How to track your time to increase productivity
Time management is a skill I think many of us have really lost with the number of distractions pulling us in multiple directions.
It’s similar to exercise, if you don’t stay on top of it and make a conscious effort, it gets away from you. I noticed I felt tired and worn out after “working” all day but less and less seemed to be getting done.
I decided to start tracking my time to find out where my hours were really going and it was surprising how much time I spent “working” that was completely unnecessary. How long things really took me and how productive my day really could have been was unbelievable.
I would always just tell myself there “weren’t enough hours in the day” (even though I’m sure 16 hours are actually plenty).
Now I don’t let time get away from me to stay on track and work more efficiently.
I tried out a few different methods for tracking time.
For personal projects, I started using Toggl. I wrote about it in a previous post, actually. It’s awesome. It allows you to track time by project and keep track of how much time you’ve spent on each one in a really simple interface. If you’re a contract worker, you can use this to track billable hours.
For my work at Hibox, I use Hibox’s task time tracking feature. It’s built into the app and I can just click “start” to track my tasks. I know exactly how long certain tasks take so I can compare. There’s also an added push to get things done efficiently when I know the timer is on, which is great.
Schedule around your most time-consuming tasks:
Once you identify which tasks throughout your day actually take the most time, you can build your schedule around those tasks. For me, scheduling the most time consuming tasks at the beginning of the day helps me feel more motivated and accomplished as I get through them, and it helps me to conserve my energy.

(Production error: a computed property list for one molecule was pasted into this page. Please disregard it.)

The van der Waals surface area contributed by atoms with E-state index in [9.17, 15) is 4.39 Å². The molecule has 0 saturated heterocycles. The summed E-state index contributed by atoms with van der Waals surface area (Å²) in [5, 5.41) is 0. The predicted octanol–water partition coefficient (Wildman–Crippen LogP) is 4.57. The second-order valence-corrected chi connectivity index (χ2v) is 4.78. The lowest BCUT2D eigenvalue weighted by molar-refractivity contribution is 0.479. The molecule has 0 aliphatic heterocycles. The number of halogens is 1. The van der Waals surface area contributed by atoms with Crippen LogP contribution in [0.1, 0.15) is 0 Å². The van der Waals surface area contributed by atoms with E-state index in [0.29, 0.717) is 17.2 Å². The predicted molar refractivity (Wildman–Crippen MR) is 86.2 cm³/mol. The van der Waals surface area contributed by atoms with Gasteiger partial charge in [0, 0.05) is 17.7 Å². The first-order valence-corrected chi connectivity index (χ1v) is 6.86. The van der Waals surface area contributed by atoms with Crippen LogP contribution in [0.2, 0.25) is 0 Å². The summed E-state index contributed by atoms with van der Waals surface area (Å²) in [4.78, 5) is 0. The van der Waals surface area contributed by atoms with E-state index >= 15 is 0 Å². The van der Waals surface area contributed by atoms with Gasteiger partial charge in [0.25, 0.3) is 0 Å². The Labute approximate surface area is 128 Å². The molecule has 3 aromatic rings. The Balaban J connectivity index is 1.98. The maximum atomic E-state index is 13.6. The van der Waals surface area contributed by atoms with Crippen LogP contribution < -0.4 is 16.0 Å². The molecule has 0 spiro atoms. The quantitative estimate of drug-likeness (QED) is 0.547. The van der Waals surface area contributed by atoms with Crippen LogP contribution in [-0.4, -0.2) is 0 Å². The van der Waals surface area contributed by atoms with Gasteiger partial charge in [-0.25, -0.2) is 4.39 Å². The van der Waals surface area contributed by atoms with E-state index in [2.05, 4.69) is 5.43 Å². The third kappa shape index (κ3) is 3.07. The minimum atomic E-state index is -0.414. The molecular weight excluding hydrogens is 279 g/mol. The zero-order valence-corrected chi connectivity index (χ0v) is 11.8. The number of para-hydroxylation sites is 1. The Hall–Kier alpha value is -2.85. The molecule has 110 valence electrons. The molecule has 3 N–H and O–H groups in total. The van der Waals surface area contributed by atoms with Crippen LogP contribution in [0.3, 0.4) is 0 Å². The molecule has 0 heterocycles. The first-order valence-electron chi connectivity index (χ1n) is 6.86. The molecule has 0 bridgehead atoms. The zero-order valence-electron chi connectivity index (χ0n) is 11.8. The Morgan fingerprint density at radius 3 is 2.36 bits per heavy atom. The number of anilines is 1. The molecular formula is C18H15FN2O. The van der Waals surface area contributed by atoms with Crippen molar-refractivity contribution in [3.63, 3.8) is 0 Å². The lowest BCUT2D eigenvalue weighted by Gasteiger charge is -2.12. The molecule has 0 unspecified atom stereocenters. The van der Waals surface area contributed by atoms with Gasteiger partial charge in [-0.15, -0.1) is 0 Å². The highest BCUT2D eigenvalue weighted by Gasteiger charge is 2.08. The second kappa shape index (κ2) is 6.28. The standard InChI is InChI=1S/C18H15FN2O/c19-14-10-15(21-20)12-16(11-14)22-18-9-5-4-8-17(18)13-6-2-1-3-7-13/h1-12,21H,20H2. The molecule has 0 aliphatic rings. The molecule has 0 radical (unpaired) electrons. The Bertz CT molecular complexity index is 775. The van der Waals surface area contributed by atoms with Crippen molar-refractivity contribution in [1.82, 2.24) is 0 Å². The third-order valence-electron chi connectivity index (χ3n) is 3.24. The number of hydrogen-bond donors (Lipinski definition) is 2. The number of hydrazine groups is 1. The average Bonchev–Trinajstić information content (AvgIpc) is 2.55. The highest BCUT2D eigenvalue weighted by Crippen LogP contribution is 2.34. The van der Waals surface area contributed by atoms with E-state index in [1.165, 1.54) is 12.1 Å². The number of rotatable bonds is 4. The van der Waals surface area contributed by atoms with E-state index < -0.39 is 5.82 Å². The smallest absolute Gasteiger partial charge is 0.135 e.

Eliminate what unnecessarily takes up your time:
Once I tracked my actual tasks for work and projects, my total time didn’t at all reflect how much I was “working” per day. So clearly, I was wasting time somewhere. By tracking how long my tasks actually took, I was able to see what pointless distractions were wasting my time. Being distracted instead of getting our work done is all a part of our subconscious. When you run on autopilot without being honest with how you’re going to use your time, you’re much more susceptible. Now, I even plan timed breaks in between work so there’s no place for the same habits to slip in.
Find a system that works for you:
Once I knew how much time my work actually took, and how much of my day I was spending distracted, I tried out different time management and planning techniques for my workday until I found the right one. Everyone’s attention span and work style are different. Personally, for me, the Pomodoro method of 25 minutes on, then a 5 minute break works perfectly.
The key with any technique or system is consistency. It has to become more of a habit than your previous bad habits of managing time.
A couple of other techniques you should try are:
Franklin Covey Time Management System (from The Seven Habits of Highly Effective People)